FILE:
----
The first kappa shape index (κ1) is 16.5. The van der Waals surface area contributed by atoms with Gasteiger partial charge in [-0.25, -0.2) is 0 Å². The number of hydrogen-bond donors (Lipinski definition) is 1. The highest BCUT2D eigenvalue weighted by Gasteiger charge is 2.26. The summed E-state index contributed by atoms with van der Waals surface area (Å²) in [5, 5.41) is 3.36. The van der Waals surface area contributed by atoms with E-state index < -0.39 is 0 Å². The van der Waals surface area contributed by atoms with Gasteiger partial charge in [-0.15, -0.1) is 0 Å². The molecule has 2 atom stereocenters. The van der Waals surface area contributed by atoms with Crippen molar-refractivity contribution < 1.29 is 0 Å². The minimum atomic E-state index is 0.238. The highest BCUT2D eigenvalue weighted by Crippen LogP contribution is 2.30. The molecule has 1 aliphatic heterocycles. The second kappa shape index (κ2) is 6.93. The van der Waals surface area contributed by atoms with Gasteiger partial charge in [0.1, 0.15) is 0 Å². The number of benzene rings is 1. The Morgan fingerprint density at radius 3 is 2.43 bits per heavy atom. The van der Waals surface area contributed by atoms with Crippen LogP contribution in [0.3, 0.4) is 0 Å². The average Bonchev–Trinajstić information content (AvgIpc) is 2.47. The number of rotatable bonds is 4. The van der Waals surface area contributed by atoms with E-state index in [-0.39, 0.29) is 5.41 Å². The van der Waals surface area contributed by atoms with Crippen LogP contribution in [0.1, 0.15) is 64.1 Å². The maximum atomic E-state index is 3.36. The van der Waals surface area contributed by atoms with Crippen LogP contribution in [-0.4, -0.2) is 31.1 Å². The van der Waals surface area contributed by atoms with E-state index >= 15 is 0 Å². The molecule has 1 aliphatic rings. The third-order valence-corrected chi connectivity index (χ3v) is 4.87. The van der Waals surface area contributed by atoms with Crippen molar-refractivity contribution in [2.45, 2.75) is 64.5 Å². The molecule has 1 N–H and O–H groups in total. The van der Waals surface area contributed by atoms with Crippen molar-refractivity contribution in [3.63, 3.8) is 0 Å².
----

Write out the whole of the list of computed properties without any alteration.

The first kappa shape index (κ1) is 16.5. The van der Waals surface area contributed by atoms with Gasteiger partial charge in [-0.25, -0.2) is 0 Å². The number of hydrogen-bond donors (Lipinski definition) is 1. The highest BCUT2D eigenvalue weighted by Gasteiger charge is 2.26. The summed E-state index contributed by atoms with van der Waals surface area (Å²) in [5, 5.41) is 3.36. The van der Waals surface area contributed by atoms with E-state index < -0.39 is 0 Å². The van der Waals surface area contributed by atoms with Gasteiger partial charge in [-0.15, -0.1) is 0 Å². The molecule has 2 atom stereocenters. The van der Waals surface area contributed by atoms with Crippen molar-refractivity contribution < 1.29 is 0 Å². The minimum atomic E-state index is 0.238. The highest BCUT2D eigenvalue weighted by Crippen LogP contribution is 2.30. The molecule has 1 aliphatic heterocycles. The second kappa shape index (κ2) is 6.93. The van der Waals surface area contributed by atoms with Gasteiger partial charge in [0.1, 0.15) is 0 Å². The number of benzene rings is 1. The Morgan fingerprint density at radius 3 is 2.43 bits per heavy atom. The van der Waals surface area contributed by atoms with Crippen LogP contribution in [0.3, 0.4) is 0 Å². The average Bonchev–Trinajstić information content (AvgIpc) is 2.47. The number of rotatable bonds is 4. The van der Waals surface area contributed by atoms with E-state index in [-0.39, 0.29) is 5.41 Å². The van der Waals surface area contributed by atoms with Crippen LogP contribution in [0.1, 0.15) is 64.1 Å². The maximum atomic E-state index is 3.36. The van der Waals surface area contributed by atoms with Crippen LogP contribution in [-0.4, -0.2) is 31.1 Å². The van der Waals surface area contributed by atoms with E-state index >= 15 is 0 Å². The molecule has 1 aliphatic rings. The third-order valence-corrected chi connectivity index (χ3v) is 4.87. The van der Waals surface area contributed by atoms with Crippen molar-refractivity contribution in [2.45, 2.75) is 64.5 Å². The molecule has 1 N–H and O–H groups in total. The van der Waals surface area contributed by atoms with Crippen molar-refractivity contribution in [3.63, 3.8) is 0 Å².